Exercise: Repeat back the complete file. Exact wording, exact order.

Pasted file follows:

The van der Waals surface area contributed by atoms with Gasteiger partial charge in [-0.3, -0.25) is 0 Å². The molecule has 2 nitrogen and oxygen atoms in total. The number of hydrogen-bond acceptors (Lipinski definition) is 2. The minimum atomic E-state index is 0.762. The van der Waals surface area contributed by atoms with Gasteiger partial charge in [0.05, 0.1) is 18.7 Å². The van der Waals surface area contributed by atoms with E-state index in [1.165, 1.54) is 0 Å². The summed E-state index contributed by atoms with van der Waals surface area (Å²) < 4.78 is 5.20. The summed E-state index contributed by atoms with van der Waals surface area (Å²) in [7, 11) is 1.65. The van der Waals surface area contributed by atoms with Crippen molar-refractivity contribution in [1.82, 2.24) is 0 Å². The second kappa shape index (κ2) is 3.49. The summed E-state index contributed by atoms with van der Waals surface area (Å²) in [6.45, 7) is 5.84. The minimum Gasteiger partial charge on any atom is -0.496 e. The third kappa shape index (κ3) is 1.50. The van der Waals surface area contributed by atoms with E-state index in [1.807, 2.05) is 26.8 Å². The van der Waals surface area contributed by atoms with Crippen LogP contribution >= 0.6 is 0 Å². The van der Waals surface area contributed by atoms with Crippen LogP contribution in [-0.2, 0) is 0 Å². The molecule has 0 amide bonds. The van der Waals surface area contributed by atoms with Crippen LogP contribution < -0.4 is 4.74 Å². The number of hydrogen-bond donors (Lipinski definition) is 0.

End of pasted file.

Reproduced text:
The van der Waals surface area contributed by atoms with Gasteiger partial charge in [-0.3, -0.25) is 0 Å². The molecule has 2 nitrogen and oxygen atoms in total. The number of hydrogen-bond acceptors (Lipinski definition) is 2. The minimum atomic E-state index is 0.762. The van der Waals surface area contributed by atoms with Gasteiger partial charge in [0.05, 0.1) is 18.7 Å². The van der Waals surface area contributed by atoms with E-state index in [1.165, 1.54) is 0 Å². The summed E-state index contributed by atoms with van der Waals surface area (Å²) < 4.78 is 5.20. The summed E-state index contributed by atoms with van der Waals surface area (Å²) in [7, 11) is 1.65. The van der Waals surface area contributed by atoms with Crippen molar-refractivity contribution in [1.82, 2.24) is 0 Å². The second kappa shape index (κ2) is 3.49. The summed E-state index contributed by atoms with van der Waals surface area (Å²) in [6.45, 7) is 5.84. The minimum Gasteiger partial charge on any atom is -0.496 e. The third kappa shape index (κ3) is 1.50. The van der Waals surface area contributed by atoms with E-state index in [1.807, 2.05) is 26.8 Å². The van der Waals surface area contributed by atoms with Crippen LogP contribution >= 0.6 is 0 Å². The van der Waals surface area contributed by atoms with Crippen LogP contribution in [-0.2, 0) is 0 Å². The molecule has 0 amide bonds. The van der Waals surface area contributed by atoms with Crippen LogP contribution < -0.4 is 4.74 Å². The number of hydrogen-bond donors (Lipinski definition) is 0.